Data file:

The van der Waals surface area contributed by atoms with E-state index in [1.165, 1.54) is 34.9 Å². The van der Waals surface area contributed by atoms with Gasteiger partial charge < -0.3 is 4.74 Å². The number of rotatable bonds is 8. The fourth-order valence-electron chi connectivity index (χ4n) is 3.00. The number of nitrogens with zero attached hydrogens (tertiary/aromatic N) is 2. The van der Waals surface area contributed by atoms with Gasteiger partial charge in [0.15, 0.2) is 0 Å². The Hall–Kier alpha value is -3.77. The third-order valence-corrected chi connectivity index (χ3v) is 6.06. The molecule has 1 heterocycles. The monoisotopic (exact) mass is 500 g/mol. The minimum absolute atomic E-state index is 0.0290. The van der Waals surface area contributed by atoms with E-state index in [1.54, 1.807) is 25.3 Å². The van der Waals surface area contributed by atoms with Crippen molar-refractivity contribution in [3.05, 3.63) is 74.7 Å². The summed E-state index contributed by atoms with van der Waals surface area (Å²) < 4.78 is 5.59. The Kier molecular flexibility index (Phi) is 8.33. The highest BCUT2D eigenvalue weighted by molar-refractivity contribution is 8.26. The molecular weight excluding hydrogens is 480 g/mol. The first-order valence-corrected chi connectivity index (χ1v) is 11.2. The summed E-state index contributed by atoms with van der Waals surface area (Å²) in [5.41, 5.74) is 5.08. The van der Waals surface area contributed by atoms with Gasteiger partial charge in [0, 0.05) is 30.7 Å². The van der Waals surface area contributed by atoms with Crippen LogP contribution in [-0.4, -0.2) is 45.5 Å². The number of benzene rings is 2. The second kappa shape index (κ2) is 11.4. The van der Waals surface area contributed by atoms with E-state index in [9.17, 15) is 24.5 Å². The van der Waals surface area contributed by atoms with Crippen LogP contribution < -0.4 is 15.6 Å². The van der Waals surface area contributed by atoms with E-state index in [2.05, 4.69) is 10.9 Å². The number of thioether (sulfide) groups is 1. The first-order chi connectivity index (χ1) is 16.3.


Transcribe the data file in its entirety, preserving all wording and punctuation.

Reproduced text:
The van der Waals surface area contributed by atoms with E-state index in [1.165, 1.54) is 34.9 Å². The van der Waals surface area contributed by atoms with Gasteiger partial charge < -0.3 is 4.74 Å². The number of rotatable bonds is 8. The fourth-order valence-electron chi connectivity index (χ4n) is 3.00. The number of nitrogens with zero attached hydrogens (tertiary/aromatic N) is 2. The van der Waals surface area contributed by atoms with Gasteiger partial charge in [0.15, 0.2) is 0 Å². The Hall–Kier alpha value is -3.77. The third-order valence-corrected chi connectivity index (χ3v) is 6.06. The molecule has 1 heterocycles. The monoisotopic (exact) mass is 500 g/mol. The minimum absolute atomic E-state index is 0.0290. The van der Waals surface area contributed by atoms with E-state index in [1.54, 1.807) is 25.3 Å². The van der Waals surface area contributed by atoms with Crippen molar-refractivity contribution in [3.05, 3.63) is 74.7 Å². The summed E-state index contributed by atoms with van der Waals surface area (Å²) < 4.78 is 5.59. The Kier molecular flexibility index (Phi) is 8.33. The highest BCUT2D eigenvalue weighted by molar-refractivity contribution is 8.26. The molecular weight excluding hydrogens is 480 g/mol. The first-order valence-corrected chi connectivity index (χ1v) is 11.2. The summed E-state index contributed by atoms with van der Waals surface area (Å²) in [5.41, 5.74) is 5.08. The van der Waals surface area contributed by atoms with Gasteiger partial charge in [0, 0.05) is 30.7 Å². The van der Waals surface area contributed by atoms with Crippen LogP contribution in [-0.4, -0.2) is 45.5 Å². The number of benzene rings is 2. The second kappa shape index (κ2) is 11.4. The van der Waals surface area contributed by atoms with E-state index in [9.17, 15) is 24.5 Å². The van der Waals surface area contributed by atoms with Crippen LogP contribution < -0.4 is 15.6 Å². The van der Waals surface area contributed by atoms with E-state index in [2.05, 4.69) is 10.9 Å². The number of thioether (sulfide) groups is 1. The first-order chi connectivity index (χ1) is 16.3.